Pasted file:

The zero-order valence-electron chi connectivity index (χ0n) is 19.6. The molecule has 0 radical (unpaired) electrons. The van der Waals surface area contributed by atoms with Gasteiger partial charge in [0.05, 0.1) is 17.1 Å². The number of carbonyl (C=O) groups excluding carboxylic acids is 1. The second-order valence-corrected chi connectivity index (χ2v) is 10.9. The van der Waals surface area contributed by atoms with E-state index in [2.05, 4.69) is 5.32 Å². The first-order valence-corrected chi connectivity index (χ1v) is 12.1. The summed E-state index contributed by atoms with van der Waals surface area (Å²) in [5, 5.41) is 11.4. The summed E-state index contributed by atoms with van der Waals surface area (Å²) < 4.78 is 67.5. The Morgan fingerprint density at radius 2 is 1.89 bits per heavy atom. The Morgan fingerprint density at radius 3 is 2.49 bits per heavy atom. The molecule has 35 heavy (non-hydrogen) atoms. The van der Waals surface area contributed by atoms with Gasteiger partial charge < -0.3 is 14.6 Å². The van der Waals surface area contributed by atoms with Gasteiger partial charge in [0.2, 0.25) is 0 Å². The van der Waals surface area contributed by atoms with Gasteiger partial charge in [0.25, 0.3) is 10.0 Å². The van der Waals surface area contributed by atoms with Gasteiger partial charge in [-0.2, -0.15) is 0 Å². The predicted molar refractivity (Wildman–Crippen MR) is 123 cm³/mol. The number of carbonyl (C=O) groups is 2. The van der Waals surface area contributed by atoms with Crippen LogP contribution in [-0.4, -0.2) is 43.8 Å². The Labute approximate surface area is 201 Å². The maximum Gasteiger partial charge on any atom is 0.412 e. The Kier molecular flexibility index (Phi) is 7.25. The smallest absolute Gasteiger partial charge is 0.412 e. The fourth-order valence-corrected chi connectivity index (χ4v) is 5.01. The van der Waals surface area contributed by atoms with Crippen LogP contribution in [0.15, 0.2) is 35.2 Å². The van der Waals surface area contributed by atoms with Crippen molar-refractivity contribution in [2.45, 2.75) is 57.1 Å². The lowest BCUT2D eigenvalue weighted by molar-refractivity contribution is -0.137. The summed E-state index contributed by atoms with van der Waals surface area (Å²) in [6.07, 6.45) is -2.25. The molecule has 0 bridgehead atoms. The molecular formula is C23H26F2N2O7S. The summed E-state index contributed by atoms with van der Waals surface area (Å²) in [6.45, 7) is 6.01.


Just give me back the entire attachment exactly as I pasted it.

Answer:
The zero-order valence-electron chi connectivity index (χ0n) is 19.6. The molecule has 0 radical (unpaired) electrons. The van der Waals surface area contributed by atoms with Gasteiger partial charge in [0.05, 0.1) is 17.1 Å². The number of carbonyl (C=O) groups excluding carboxylic acids is 1. The second-order valence-corrected chi connectivity index (χ2v) is 10.9. The van der Waals surface area contributed by atoms with E-state index in [2.05, 4.69) is 5.32 Å². The first-order valence-corrected chi connectivity index (χ1v) is 12.1. The summed E-state index contributed by atoms with van der Waals surface area (Å²) in [5, 5.41) is 11.4. The summed E-state index contributed by atoms with van der Waals surface area (Å²) < 4.78 is 67.5. The Morgan fingerprint density at radius 2 is 1.89 bits per heavy atom. The Morgan fingerprint density at radius 3 is 2.49 bits per heavy atom. The molecule has 35 heavy (non-hydrogen) atoms. The van der Waals surface area contributed by atoms with Gasteiger partial charge < -0.3 is 14.6 Å². The van der Waals surface area contributed by atoms with Gasteiger partial charge in [0.2, 0.25) is 0 Å². The van der Waals surface area contributed by atoms with Gasteiger partial charge in [0.25, 0.3) is 10.0 Å². The van der Waals surface area contributed by atoms with Gasteiger partial charge in [-0.2, -0.15) is 0 Å². The predicted molar refractivity (Wildman–Crippen MR) is 123 cm³/mol. The number of carbonyl (C=O) groups is 2. The van der Waals surface area contributed by atoms with Crippen LogP contribution in [-0.4, -0.2) is 43.8 Å². The Labute approximate surface area is 201 Å². The maximum Gasteiger partial charge on any atom is 0.412 e. The Kier molecular flexibility index (Phi) is 7.25. The smallest absolute Gasteiger partial charge is 0.412 e. The fourth-order valence-corrected chi connectivity index (χ4v) is 5.01. The van der Waals surface area contributed by atoms with Crippen LogP contribution in [0.15, 0.2) is 35.2 Å². The van der Waals surface area contributed by atoms with Crippen molar-refractivity contribution in [2.45, 2.75) is 57.1 Å². The lowest BCUT2D eigenvalue weighted by molar-refractivity contribution is -0.137. The summed E-state index contributed by atoms with van der Waals surface area (Å²) in [6.07, 6.45) is -2.25. The molecule has 0 bridgehead atoms. The molecular formula is C23H26F2N2O7S. The summed E-state index contributed by atoms with van der Waals surface area (Å²) in [6.45, 7) is 6.01.